Failing to act immediately after an arrest for robbery, or even as soon as you know you may be under investigation, can lead to significant and avoidable penalties. A felony conviction on your criminal record can prevent you from future employment and housing opportunities, as well as taking away your right to own a firearm – and this is all after you’ve served the terms of your sentence. Robbery charges are extremely serious, which is why Attorney Hough provides extremely serious criminal defense.
When we take your case, we launch a detailed investigation. We listen to your side of the story and account of events, review any and all available surveillance footage, interview witnesses, and assess police statements. We ensure your constitutional rights were not violated and that you receive fair and just representation.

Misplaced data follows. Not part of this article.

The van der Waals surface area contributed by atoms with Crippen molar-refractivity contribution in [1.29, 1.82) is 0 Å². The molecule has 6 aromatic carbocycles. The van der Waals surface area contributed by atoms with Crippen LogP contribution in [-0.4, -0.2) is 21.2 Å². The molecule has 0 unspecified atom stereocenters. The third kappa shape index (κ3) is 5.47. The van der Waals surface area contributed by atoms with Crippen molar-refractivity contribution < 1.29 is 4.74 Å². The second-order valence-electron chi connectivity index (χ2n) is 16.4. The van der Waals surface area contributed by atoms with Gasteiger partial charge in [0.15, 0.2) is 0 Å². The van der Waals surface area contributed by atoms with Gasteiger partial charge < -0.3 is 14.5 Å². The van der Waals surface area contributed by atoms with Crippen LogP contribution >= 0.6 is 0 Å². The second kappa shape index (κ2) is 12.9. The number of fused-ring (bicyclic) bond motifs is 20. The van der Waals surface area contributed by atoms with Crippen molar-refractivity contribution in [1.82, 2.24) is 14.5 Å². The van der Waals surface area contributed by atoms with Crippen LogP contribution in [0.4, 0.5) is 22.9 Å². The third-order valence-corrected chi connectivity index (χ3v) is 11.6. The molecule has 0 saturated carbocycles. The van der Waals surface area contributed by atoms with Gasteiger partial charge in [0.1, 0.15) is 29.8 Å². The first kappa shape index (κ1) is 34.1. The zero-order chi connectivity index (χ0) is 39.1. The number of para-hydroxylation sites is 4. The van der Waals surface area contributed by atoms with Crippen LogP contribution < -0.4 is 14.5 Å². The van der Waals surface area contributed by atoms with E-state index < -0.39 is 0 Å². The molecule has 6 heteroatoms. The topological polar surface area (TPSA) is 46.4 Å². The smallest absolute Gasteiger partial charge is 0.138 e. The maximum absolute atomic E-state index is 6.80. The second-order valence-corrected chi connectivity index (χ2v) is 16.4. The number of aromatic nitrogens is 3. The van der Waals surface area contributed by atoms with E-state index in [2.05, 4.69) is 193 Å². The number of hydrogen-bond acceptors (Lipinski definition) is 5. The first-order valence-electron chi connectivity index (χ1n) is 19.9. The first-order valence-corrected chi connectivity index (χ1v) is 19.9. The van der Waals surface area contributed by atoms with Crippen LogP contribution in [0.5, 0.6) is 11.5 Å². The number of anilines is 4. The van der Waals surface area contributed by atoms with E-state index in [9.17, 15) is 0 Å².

Can I get my SC robbery conviction expunged?
In our state, it’s possible to have robbery charges expunged from your criminal record if your case is dismissed or you’re found not guilty at trial. Although there’s not a possibility for expungement with an armed robbery conviction, you may be eligible for a pardon, which can restore your constitutional rights. Attorney Hough can consult and work with you on criminal expungements or pardons.
Columbia and Charleston robbery defense lawyer
Robbery convictions carry heavy sentences. Our job is to prevent those penalties from happening to you. If you’ve been charged with a violent or non-violent robbery crime, you need experienced and dedicated legal help. At The Law Offices of A. Randolph Hough, P.A., we use our theft defense strategies to work to negotiate your charges down or have your case dismissed altogether. Let us use our inside knowledge of the local court system to your advantage. To schedule a free consultation at one of our offices in Columbia or Charleston, please call 803-771-4119 or fill out our contact form.